What You Shouldn’t Compost

by woodlandpowerproducts
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As we’ve previously discussed on this blog, composting is one of the most beneficial things you can do for both the environment and your yard. It not only reduces your carbon footprint and landfill waste, but it’s also the easiest and most economical way of creating nutrient-rich soil your plants will love.

But reaping the benefits of composting isn’t quite as easy as throwing anything and everything in. It takes a little bit of forethought and planning to ensure that your pile is working as efficiently as possible and that it doesn’t get contaminated. Let’s have a look at a few common items you should steer away from your treasured compost bin.

  1. Meats, Dairy, and Eggs. These are a no-go for two main reasons. First, compared to much of the other organic matter found in compost (leaves, sticks, grass, etc.) these take quite a while to break down. Second, during the process of breaking down, they give off an awful smell that can attract the likes of unwanted pests and rodents, which can taint your compost.
    1. One exception to this rule is eggshells, which add an awesome boost of calcium to compost. Because eggshells take a bit to break down, it’s worth crunching them up finely (with your hands, a blender, or a coffee grinder) before adding them to your pile.
  • Salts and oils. Adding salts or oils can be detrimental to compost as they tend to disrupt the natural balance of nutrients and organisms. Even things such as cooked vegetables seasoned with olive oil and/or salt can adversely affect the efficiency of your compost.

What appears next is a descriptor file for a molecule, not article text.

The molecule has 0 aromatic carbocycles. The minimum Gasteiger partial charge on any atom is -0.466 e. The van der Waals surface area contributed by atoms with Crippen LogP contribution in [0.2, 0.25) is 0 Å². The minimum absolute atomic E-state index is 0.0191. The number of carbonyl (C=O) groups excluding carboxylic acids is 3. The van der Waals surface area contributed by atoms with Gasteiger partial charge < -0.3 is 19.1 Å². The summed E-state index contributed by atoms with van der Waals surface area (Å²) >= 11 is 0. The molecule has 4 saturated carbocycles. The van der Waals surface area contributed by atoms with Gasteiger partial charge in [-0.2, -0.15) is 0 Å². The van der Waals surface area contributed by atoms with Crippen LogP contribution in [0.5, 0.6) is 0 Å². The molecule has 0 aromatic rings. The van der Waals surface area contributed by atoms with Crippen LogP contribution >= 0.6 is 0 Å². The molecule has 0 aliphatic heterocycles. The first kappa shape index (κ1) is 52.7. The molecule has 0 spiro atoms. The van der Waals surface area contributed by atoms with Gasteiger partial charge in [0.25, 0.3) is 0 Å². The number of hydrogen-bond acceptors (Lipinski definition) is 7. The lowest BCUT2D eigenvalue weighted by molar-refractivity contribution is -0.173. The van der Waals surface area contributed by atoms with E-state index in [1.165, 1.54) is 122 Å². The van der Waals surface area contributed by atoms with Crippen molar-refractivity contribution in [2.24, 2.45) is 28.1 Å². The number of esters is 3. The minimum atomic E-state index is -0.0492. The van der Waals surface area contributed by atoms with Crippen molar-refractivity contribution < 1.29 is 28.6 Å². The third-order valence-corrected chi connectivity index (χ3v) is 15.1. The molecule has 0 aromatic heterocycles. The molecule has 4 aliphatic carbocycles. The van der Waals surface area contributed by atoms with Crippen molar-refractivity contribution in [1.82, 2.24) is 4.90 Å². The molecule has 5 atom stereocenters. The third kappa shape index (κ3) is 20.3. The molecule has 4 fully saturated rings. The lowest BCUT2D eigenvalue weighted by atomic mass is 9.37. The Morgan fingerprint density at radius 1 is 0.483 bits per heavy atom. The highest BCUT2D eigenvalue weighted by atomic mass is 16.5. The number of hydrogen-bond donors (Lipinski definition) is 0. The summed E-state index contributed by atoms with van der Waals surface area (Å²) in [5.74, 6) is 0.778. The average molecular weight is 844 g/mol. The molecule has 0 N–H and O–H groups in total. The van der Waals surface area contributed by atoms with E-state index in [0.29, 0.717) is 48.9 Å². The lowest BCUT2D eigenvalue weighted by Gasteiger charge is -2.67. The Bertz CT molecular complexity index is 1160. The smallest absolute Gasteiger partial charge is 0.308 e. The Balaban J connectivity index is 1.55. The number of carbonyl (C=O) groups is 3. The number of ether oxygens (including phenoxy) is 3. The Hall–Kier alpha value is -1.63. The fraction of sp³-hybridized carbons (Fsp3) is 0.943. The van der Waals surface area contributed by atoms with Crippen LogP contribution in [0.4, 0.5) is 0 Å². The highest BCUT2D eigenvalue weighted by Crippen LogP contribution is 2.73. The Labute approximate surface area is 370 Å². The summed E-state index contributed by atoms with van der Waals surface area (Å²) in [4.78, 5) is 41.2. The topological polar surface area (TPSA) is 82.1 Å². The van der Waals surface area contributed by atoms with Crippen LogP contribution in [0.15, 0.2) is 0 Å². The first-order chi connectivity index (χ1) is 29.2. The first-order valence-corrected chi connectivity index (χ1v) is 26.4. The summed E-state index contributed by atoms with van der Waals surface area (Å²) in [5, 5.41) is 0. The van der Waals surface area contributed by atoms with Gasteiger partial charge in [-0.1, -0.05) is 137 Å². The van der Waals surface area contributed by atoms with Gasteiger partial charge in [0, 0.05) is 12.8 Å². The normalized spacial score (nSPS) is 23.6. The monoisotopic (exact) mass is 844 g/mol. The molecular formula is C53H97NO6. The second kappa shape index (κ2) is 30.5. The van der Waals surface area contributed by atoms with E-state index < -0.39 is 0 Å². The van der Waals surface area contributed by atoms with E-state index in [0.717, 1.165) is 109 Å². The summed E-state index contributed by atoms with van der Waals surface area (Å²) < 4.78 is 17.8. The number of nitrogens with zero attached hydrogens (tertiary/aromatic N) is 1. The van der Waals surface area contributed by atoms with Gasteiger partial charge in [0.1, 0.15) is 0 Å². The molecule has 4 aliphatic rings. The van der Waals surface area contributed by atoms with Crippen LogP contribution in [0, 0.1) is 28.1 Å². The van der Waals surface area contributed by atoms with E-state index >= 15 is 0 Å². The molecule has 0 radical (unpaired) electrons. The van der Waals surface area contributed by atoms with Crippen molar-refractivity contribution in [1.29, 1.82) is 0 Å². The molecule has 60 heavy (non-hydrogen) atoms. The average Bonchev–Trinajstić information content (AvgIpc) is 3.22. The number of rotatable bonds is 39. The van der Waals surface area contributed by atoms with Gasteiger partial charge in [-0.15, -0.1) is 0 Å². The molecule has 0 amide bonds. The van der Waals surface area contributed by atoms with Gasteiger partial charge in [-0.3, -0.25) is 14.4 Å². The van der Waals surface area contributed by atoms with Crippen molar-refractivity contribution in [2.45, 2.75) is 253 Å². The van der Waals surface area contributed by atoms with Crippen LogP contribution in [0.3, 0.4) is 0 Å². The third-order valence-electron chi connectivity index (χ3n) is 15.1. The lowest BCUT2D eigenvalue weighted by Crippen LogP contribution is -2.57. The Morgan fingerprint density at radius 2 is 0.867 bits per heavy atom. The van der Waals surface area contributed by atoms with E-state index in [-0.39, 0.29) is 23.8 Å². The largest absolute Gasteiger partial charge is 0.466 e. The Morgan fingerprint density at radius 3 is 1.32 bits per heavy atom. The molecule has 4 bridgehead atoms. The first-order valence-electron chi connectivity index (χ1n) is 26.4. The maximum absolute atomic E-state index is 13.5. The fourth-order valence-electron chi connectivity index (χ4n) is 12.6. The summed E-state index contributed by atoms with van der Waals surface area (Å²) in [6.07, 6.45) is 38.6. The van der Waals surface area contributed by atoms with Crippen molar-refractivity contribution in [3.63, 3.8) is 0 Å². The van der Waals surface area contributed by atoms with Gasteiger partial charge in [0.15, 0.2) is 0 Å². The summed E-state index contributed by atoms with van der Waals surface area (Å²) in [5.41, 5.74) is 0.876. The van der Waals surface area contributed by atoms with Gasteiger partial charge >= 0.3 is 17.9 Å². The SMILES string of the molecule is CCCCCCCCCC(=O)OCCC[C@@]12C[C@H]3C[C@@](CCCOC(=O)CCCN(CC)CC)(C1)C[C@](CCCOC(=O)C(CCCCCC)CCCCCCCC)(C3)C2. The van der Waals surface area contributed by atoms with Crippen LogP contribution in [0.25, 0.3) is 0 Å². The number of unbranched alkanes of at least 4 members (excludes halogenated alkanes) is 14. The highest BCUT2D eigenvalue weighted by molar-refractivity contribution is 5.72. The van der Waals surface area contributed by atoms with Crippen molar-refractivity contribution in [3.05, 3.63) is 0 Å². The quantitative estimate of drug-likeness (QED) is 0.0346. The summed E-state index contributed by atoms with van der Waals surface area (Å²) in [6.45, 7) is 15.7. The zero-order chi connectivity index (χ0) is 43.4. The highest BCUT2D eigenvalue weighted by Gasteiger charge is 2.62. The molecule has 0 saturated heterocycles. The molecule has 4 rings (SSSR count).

• Fruits and Vegetables with Pits or a Large Number of Seeds. This one is a little tricky. Sure, these things can be composted, but whether or not you should will ultimately depend on what you plan to use your compost for. Fruits and vegetables high in seeds (like tomatoes and cantaloupe) can create growing competition in your garden. In other words, it’s possible for them to sprout and hoard nutrients from the plants you were intending to grow.
  • Plants Sprayed with Pesticides. Adding plants that have been treated with chemicals—like insecticides and herbicides—is effectively like poisoning your compost pile. While the plant matter will eventually decompose in the compost, the pesticides won’t—and these pesticides can make their way into your garden (which can be especially problematic if used in a vegetable garden).
  • Pet Waste. The general logic here is that manure is great for soil, so pet waste should be too, right? Ehh, not so fast. Pet waste—particularly dog and cat waste—can carry bacteria and parasites that can be harmful to both soil and humans.

For as versatile and forgiving as compost piles are, they do have some basic requirements to stay healthy and productive. By steering clear of the aforementioned things, you’ll be sure to create a compost pile that will enhance the nutrient makeup of your soil and garden.

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